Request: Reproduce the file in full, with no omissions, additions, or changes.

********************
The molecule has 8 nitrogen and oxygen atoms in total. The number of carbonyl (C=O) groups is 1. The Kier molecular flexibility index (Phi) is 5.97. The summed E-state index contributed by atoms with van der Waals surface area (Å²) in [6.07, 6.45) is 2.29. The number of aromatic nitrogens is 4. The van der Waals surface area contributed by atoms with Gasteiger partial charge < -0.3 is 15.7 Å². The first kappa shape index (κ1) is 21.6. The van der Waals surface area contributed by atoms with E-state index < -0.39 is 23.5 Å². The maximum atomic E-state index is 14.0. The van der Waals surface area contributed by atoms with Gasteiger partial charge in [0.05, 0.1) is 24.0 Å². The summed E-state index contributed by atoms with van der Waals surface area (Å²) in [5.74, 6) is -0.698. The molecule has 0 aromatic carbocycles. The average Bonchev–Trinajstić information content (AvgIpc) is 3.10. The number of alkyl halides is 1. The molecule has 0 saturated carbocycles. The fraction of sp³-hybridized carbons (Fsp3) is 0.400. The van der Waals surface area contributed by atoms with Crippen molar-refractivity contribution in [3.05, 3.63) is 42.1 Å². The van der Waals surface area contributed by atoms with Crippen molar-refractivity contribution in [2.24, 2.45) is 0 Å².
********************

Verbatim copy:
The molecule has 8 nitrogen and oxygen atoms in total. The number of carbonyl (C=O) groups is 1. The Kier molecular flexibility index (Phi) is 5.97. The summed E-state index contributed by atoms with van der Waals surface area (Å²) in [6.07, 6.45) is 2.29. The number of aromatic nitrogens is 4. The van der Waals surface area contributed by atoms with Gasteiger partial charge < -0.3 is 15.7 Å². The first kappa shape index (κ1) is 21.6. The van der Waals surface area contributed by atoms with E-state index < -0.39 is 23.5 Å². The maximum atomic E-state index is 14.0. The van der Waals surface area contributed by atoms with Gasteiger partial charge in [0.05, 0.1) is 24.0 Å². The summed E-state index contributed by atoms with van der Waals surface area (Å²) in [5.74, 6) is -0.698. The molecule has 0 aromatic carbocycles. The average Bonchev–Trinajstić information content (AvgIpc) is 3.10. The number of alkyl halides is 1. The molecule has 0 saturated carbocycles. The fraction of sp³-hybridized carbons (Fsp3) is 0.400. The van der Waals surface area contributed by atoms with Crippen molar-refractivity contribution in [3.05, 3.63) is 42.1 Å². The van der Waals surface area contributed by atoms with Crippen molar-refractivity contribution in [2.24, 2.45) is 0 Å².